The validity of this judgment will not be known for many months. While the passage of Resolution 1769 is potentially a decisive step towards protecting the vulnerable people of Darfur, its language is deliberately vague on the force's actual mandate to do so. Ultimately, the real issue is whether or not UNAMID's Force Commander, General Martin Agwai, and the Troop Contributing Countries will be willing to risk the lives of their soldiers and police officers in order to prevent or stop killing and to end the gross abuses of human rights in Darfur.

(..)There may be some disappointment with the vagueness of the language of Resolution 1769 when it comes to the protection of civilians and the safeguarding of humanitarian space. Vagueness is the rule, however, rather than the exception with UN mandates. In virtually every peacekeeping lessons learned exercise since the early 1990s, force commanders have called upon their political masters, Council and governments of Troop Contributing Countries (TCCs) to provide them with a realistic and well-defined mandate, and the necessary means for its accomplishment. This has not happened to date; the fact is that decision-making in the Security Council is based on the need for consensus-building. Vagueness and incrementalism, rather than specificity, are inevitable outcomes of multilateralism where the limits and boundaries of an operation need to be obscured. In the case of Darfur, nothing less than the full-scale application of the Responsibility to Protect norm would provide a clear mandate for UNAMID. But this is apparently a bridge too far; the sovereignty of a state that has failed dismally to protect its own population has trumped international morality.

This is not to say that UNAMID will not be able to act decisively to protect civilians at risk and to pursue its other mandate objectives. The force will be three times larger and far more balanced in terms of mobility and other "force enablers" than the current AU mission. Moreover, the Force Commander's concept of operations and the Rules of Engagement issued to UNAMID are more important than the mandate itself, in terms of the potential for proactive use of military force to protect civilians. The Rules of Engagement are "UN Confidential" and thus not subject to as much political scrutiny and horse-trading as Security Council resolutions.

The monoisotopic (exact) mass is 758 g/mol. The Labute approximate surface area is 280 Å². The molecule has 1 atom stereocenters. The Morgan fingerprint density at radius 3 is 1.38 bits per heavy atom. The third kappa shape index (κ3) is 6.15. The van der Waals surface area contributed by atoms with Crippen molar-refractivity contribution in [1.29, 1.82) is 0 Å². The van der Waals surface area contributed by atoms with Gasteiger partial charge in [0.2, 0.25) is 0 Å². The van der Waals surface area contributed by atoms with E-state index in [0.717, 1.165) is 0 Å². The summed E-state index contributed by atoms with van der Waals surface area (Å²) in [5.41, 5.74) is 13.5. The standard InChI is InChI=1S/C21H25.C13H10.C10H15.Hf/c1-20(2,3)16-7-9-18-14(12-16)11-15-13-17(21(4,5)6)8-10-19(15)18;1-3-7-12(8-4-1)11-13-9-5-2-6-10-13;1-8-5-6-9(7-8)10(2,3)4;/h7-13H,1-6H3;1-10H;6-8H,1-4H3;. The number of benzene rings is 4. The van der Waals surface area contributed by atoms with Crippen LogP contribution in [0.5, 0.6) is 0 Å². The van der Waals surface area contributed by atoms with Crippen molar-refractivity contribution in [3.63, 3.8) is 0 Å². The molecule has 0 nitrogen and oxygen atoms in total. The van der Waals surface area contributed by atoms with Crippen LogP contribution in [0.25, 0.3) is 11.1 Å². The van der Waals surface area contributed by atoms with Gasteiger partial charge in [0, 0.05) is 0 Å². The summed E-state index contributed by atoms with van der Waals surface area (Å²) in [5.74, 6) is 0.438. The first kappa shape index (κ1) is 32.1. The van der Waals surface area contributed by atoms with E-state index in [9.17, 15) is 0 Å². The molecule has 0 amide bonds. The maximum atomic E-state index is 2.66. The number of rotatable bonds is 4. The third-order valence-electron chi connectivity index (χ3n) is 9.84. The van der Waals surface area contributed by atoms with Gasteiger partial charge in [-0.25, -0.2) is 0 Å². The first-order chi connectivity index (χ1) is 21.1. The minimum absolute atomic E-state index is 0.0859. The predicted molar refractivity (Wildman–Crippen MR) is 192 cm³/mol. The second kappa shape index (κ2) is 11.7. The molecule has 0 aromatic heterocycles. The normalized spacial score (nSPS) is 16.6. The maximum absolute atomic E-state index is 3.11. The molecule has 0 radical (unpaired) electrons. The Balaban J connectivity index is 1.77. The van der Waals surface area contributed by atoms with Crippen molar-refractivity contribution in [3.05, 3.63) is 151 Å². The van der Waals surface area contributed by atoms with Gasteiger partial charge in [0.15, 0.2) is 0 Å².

All in all, Resolution 1769 is good news; a decisive step in a torturously long process of bringing suffering to an end in Darfur. It is a very necessary, but insufficient, element of the broader peace process. While the Council urged speedy deployment, the bulk of the force will not be in Sudan much before early next year, and the ultimate strength of UNAMID will depend on the willingness of UN member states to speedily contribute sufficient good quality personnel and equipment. As far as civilian protection is concerned, that will be in the hands of General Agwai and his troops, who will face the challenge of responding to threats in a hostile environment where there has been little peace and safety for more than four years.

Full text available at:

III. Other Reports of Interest: Northern Uganda


"Research Note on Attitudes about Peace and Justice in Northern Uganda" was published by the Berkeley-Tulane Initiative on Vulnerable Populations and the International Center for Transitional Justice (ICTJ). The Berkeley-Tulane Initiative on Vulnerable Populations is a joint project of the Human Rights Center at UC Berkeley and the Payson Center for International Development at Tulane University.

The full Berkeley-Tulane Initiative on Vulnerable Populations and ICTJ Report is available at:


"Let's Make a Deal: Leverage Needed in Northern Uganda Peace Talks" (August 2007) is written by John Prendergast for the ENOUGH Project. The ENOUGH Project is a joint initiative of the International Crisis Group and the Center for American Progress. "Leverage Needed in Northern Uganda Peace Talks" is the ENOUGH Project's 6th Strategy Paper.

The full ENOUGH Project report is available at: